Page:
Wednesday, January 23, 2008

Information management for gardeners, part 1: managing tasks and projects

What happens when librarians become gardeners? No, we don't catalog our plants (well... at least *I* don't) or shush the birds (oh, wait... I have been known to yell, "Shut up!" at the crows when they start squawking outside my window at 5:30 AM on the one day a week I get to sleep in, those nasty, stinking... ) Er, wait... where was I? Oh, yeah... librarians as gardeners. When we librarians embrace a hobby, we do research--lots of research. As a result, we gather lots of information on our new passion--information that needs to be organized to be useful. Since it's a bit cold outside for gardening (understatement of the year), this is a good time to find some indoor activities till the temperature breaks 50 (probably sometime in March at the rate we're going). So, let's talk about how we gardeners can organize ourselves to support our hobby.

I can think of three areas in which we might have information to organize:

  • Planning
  • Managing tasks and projects
  • Organizing information for future reference

I'm not even going to attempt to talk about planning, because I'm awful at it. I occasionally map out my veggie beds with a pencil and graph paper, but mostly I just stick plants in where I think they'll grow well and look good, then spend the rest of the season complaining that they look funny and aren't doing well. My advice on planning is: Don't do what I do.

OK, one topic down, two to go...

Let's talk about managing the work of gardening. First, you need to know what you should be doing. I like to read lists of what I'm supposed to be doing in the garden, so I know exactly what I'm neglecting at any given time. It makes my guilt more specific. There are several good resources for finding out what should be done when:

  • The Oregon State University Extension Service posts monthly garden calendars for Oregon gardeners. Much of this information is probably also relevant for gardeners in Washington, parts of British Columbia, and extreme Northern California. If you live somewhere else, check your local Extension Service web site to see if they offer something similar.
  • The Homes & Gardens section of the Oregonian publishes seasonal garden planners, which are linked from the section web site. Look near the bottom, under Special Sections. Other newspapers may offer similar resources too.
  • Books such as this one:

    Searching Amazon for "gardening month by month" will pull up similar books for other regions.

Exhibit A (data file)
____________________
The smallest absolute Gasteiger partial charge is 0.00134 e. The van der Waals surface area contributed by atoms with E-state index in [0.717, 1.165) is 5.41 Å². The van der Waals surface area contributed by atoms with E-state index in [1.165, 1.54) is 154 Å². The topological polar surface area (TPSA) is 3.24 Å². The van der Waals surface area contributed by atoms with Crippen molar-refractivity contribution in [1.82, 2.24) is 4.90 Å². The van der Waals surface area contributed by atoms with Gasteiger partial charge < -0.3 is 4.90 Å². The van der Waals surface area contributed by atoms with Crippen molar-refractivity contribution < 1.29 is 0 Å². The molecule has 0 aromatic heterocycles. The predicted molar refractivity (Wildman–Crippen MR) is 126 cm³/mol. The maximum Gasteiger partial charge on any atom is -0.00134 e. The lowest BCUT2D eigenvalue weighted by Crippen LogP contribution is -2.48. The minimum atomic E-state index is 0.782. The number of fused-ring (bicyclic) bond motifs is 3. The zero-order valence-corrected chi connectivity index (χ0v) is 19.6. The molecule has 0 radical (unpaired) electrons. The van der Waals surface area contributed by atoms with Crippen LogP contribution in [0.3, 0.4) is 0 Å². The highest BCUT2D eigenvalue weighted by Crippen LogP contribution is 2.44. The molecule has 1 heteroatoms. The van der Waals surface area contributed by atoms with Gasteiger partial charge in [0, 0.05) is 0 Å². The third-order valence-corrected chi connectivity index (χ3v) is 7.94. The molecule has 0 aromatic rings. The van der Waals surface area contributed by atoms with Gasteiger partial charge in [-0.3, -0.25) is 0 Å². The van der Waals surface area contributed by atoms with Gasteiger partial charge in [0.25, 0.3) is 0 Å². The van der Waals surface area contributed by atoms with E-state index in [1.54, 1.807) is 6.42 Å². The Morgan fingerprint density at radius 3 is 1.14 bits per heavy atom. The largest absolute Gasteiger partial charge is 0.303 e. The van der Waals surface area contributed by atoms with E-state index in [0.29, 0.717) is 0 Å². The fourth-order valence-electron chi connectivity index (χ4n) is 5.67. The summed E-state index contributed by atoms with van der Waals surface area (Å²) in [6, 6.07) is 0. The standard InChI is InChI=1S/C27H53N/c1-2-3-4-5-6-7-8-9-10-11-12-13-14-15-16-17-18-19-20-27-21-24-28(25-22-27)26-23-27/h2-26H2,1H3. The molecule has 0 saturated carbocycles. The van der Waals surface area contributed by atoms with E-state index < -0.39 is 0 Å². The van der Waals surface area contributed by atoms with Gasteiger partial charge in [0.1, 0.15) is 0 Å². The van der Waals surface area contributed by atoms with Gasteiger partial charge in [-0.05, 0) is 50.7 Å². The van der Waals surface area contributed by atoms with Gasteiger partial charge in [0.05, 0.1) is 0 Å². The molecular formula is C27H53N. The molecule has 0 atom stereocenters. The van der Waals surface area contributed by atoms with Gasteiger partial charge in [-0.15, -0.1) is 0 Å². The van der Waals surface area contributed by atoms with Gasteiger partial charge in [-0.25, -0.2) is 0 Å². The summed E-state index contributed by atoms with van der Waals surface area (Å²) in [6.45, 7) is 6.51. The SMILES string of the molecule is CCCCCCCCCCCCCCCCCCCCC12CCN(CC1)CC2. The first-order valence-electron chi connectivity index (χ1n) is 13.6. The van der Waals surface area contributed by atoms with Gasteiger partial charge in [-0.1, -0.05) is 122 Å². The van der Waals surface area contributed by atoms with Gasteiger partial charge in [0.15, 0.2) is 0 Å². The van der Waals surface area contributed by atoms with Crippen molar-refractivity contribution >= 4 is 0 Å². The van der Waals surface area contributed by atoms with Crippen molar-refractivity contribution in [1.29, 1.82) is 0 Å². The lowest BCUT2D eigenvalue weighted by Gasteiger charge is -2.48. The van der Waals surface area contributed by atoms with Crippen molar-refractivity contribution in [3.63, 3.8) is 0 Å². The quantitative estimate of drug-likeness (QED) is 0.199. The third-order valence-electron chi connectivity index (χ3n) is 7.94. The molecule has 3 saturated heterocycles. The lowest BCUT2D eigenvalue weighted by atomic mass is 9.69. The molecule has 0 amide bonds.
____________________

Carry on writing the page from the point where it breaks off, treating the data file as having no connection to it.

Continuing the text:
Once you know what you're supposed to be doing, how do you remember to do all that, along with all the projects you dream up for your garden? I spend lots of time in the winter, thinking up cool things to do once the weather gets warm. By the time spring rolls around, I've forgotten half of those good ideas. Once again: Don't do what I do. Or, don't do what I *did*. I've started using a personal information management system to manage my gardening to-do list. Now I know precisely, at any given moment, exactly how far behind I am in my yard work. It keeps me humble.

Care to join me in the exciting world of web 2.0 tools for task management? You could start by reading that modern classic, Getting Things Done:

If you'd rather skip the self-improvement book, just dive right in. You can use whatever system you use for managing other tasks (e.g. day planner, Outlook, nagging spouse) or try out one of these tools:

  • Airset: Airset is designed to help families and small organizations manage their calendars, tasks, and communication. My family uses it, so I enter my garden to-do list there, keeping all my information in one system. I especially like the fact that it sends me my schedule and reminders via text message.
  • Remember the Milk: This site focuses on task management, rather than including calendaring or other features. One of my co-workers swears by it.
  • BackPack: BackPack lets you manage to-do lists, notes, calendar, and more.

That's enough for today. Next time I'll talk about how to organize all your gardening-related information so you can actually find the item you need when you need it. Till then, curl up with a mug of cocoa and some seed catalogs, and indulge your wildest (gardening-related) fantasies. (Keep your other fantasies to yourself!)

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